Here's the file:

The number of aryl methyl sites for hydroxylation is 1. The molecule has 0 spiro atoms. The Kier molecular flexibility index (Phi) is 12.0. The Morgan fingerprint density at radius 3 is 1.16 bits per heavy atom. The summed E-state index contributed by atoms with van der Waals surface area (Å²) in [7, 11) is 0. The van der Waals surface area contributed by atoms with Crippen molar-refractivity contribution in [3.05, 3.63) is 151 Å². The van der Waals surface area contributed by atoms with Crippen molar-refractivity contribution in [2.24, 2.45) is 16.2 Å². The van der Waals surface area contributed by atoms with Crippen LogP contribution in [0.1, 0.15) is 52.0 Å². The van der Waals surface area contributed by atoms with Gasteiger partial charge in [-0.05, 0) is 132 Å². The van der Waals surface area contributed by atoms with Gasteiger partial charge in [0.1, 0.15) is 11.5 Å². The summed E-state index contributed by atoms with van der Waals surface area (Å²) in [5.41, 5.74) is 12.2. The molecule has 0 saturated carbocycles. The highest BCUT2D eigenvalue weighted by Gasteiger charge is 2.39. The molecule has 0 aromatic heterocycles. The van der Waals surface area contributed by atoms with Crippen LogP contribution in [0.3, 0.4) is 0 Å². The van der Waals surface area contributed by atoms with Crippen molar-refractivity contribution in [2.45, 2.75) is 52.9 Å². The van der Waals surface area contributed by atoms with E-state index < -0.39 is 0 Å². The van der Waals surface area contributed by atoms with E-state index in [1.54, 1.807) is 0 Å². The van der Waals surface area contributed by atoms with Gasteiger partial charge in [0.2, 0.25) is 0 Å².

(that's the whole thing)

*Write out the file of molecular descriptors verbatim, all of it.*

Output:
The number of aryl methyl sites for hydroxylation is 1. The molecule has 0 spiro atoms. The Kier molecular flexibility index (Phi) is 12.0. The Morgan fingerprint density at radius 3 is 1.16 bits per heavy atom. The summed E-state index contributed by atoms with van der Waals surface area (Å²) in [7, 11) is 0. The van der Waals surface area contributed by atoms with Crippen molar-refractivity contribution in [3.05, 3.63) is 151 Å². The van der Waals surface area contributed by atoms with Crippen molar-refractivity contribution in [2.24, 2.45) is 16.2 Å². The van der Waals surface area contributed by atoms with Crippen LogP contribution in [0.1, 0.15) is 52.0 Å². The van der Waals surface area contributed by atoms with Gasteiger partial charge in [-0.05, 0) is 132 Å². The van der Waals surface area contributed by atoms with Gasteiger partial charge in [0.1, 0.15) is 11.5 Å². The summed E-state index contributed by atoms with van der Waals surface area (Å²) in [5.41, 5.74) is 12.2. The molecule has 0 saturated carbocycles. The highest BCUT2D eigenvalue weighted by Gasteiger charge is 2.39. The molecule has 0 aromatic heterocycles. The van der Waals surface area contributed by atoms with Crippen LogP contribution in [0.3, 0.4) is 0 Å². The van der Waals surface area contributed by atoms with Crippen molar-refractivity contribution in [2.45, 2.75) is 52.9 Å². The van der Waals surface area contributed by atoms with E-state index < -0.39 is 0 Å². The van der Waals surface area contributed by atoms with E-state index in [1.54, 1.807) is 0 Å². The van der Waals surface area contributed by atoms with Gasteiger partial charge in [0.2, 0.25) is 0 Å².